|Photo credit: Rainforest Connection|
Not exactly related to my project, but I discovered this very cool initiative today called Rainforest Connection which aims to make a fast notification network for deforestation. They have developed a device out of old Android smart phones and solar cells, attached to tress high up in the canopy which records the surrounding rainforest in a 300 hectare (or appx. 1.16 square miles) circular area. A live feed of these recordings are then sent over cellular network (which is apparently strong enough in even the most remote locations) analyzed for the telltale chainsaw sound patterns, which can then be sent to a responsible law enforcement agent with the exact location (within those 300 hectares) of the suspected illegal logging activity, all within 5 minutes of the first chainsaw sound. This is a brilliant solution to the difficult problem of patrolling and enforcing protected areas, since the alternatives of waiting weeks for satellite images (AFTER deforestation has already occurred) or having to employ a massive patrol force (which is costly and inefficient, especially for developing tropical countries where deforestation is most of a problem. A panopticon, of sorts - instead of trying to chase illegal loggers around the forest, make the forest the eye. Other than the problem of the cellular network, a similar model could be utilized in marine protected areas (notoriously difficult to patrol) to check for the sounds of boat engines. You could even develop a roster of approved vessels in an area, and so an alarm would not be set off if an approved boat follows an approved course through the protected area - ideal for research vessels, ecotourist cruises, and for limited amounts of fishermen through a lottery system. Perhaps satellite receivers would be better than cellphone service for a marine application.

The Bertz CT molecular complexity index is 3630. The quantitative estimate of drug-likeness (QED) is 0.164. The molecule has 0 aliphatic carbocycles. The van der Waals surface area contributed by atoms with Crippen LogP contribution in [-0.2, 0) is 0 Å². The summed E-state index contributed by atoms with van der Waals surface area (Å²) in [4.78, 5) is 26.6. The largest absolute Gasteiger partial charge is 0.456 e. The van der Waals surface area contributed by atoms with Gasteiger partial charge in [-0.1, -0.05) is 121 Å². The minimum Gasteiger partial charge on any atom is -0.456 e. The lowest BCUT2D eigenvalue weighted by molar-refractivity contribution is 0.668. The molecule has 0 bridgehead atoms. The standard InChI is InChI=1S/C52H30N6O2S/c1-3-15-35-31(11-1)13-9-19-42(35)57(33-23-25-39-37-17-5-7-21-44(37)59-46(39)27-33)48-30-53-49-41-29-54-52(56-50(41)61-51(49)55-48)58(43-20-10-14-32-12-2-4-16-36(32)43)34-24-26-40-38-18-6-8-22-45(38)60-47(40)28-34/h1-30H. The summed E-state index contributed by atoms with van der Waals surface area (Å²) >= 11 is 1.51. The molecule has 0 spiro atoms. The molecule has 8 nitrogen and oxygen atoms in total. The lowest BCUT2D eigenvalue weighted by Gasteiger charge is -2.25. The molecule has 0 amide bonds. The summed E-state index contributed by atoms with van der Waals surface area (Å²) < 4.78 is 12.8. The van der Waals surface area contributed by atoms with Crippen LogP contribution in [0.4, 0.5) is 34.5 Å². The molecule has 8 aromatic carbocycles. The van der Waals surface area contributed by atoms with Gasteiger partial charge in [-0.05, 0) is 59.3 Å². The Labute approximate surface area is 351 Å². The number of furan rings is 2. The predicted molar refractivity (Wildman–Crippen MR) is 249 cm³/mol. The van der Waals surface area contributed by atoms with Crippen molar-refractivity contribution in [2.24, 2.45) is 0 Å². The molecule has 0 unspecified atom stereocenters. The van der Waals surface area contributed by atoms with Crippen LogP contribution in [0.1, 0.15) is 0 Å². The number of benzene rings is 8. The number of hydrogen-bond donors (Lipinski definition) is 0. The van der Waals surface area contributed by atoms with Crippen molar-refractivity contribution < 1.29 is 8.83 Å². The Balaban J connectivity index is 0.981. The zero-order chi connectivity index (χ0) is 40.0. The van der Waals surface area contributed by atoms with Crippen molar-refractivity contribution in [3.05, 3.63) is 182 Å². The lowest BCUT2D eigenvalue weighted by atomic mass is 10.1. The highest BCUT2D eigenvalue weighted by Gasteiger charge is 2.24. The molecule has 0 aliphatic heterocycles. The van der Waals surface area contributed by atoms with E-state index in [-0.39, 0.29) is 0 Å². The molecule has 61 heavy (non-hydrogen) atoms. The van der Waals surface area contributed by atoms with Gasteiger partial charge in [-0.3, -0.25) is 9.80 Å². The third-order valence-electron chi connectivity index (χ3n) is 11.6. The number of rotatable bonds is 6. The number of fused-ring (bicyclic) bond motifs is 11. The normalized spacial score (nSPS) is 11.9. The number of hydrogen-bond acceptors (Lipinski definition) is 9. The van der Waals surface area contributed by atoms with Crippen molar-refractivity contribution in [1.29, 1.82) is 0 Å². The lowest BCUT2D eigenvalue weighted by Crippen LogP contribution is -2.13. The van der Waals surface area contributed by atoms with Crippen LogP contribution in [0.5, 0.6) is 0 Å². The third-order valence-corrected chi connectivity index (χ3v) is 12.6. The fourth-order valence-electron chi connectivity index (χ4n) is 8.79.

A great project, if you can support their kickstarter to set up a large scale experimental run in Indonesia.